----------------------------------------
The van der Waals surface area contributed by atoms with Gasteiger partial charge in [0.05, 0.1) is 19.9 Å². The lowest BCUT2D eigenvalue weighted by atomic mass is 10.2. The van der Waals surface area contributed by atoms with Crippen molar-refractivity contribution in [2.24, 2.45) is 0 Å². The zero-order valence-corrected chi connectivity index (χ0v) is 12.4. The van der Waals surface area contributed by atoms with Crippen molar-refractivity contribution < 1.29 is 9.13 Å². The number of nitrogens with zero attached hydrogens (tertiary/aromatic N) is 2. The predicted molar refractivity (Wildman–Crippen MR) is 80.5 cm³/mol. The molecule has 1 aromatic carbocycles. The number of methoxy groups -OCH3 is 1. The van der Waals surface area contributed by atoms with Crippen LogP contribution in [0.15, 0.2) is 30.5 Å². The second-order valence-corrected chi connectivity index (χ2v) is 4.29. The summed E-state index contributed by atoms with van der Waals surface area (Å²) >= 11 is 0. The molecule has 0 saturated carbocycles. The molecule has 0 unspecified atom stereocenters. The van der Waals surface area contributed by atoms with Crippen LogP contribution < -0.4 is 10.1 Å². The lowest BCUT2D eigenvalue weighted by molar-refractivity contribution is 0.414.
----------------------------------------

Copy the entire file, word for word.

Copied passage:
The van der Waals surface area contributed by atoms with Gasteiger partial charge in [0.05, 0.1) is 19.9 Å². The lowest BCUT2D eigenvalue weighted by atomic mass is 10.2. The van der Waals surface area contributed by atoms with Crippen molar-refractivity contribution in [2.24, 2.45) is 0 Å². The zero-order valence-corrected chi connectivity index (χ0v) is 12.4. The van der Waals surface area contributed by atoms with Crippen molar-refractivity contribution < 1.29 is 9.13 Å². The number of nitrogens with zero attached hydrogens (tertiary/aromatic N) is 2. The predicted molar refractivity (Wildman–Crippen MR) is 80.5 cm³/mol. The molecule has 1 aromatic carbocycles. The number of methoxy groups -OCH3 is 1. The van der Waals surface area contributed by atoms with Crippen LogP contribution in [0.15, 0.2) is 30.5 Å². The second-order valence-corrected chi connectivity index (χ2v) is 4.29. The summed E-state index contributed by atoms with van der Waals surface area (Å²) >= 11 is 0. The molecule has 0 saturated carbocycles. The molecule has 0 unspecified atom stereocenters. The van der Waals surface area contributed by atoms with Crippen LogP contribution < -0.4 is 10.1 Å². The lowest BCUT2D eigenvalue weighted by molar-refractivity contribution is 0.414.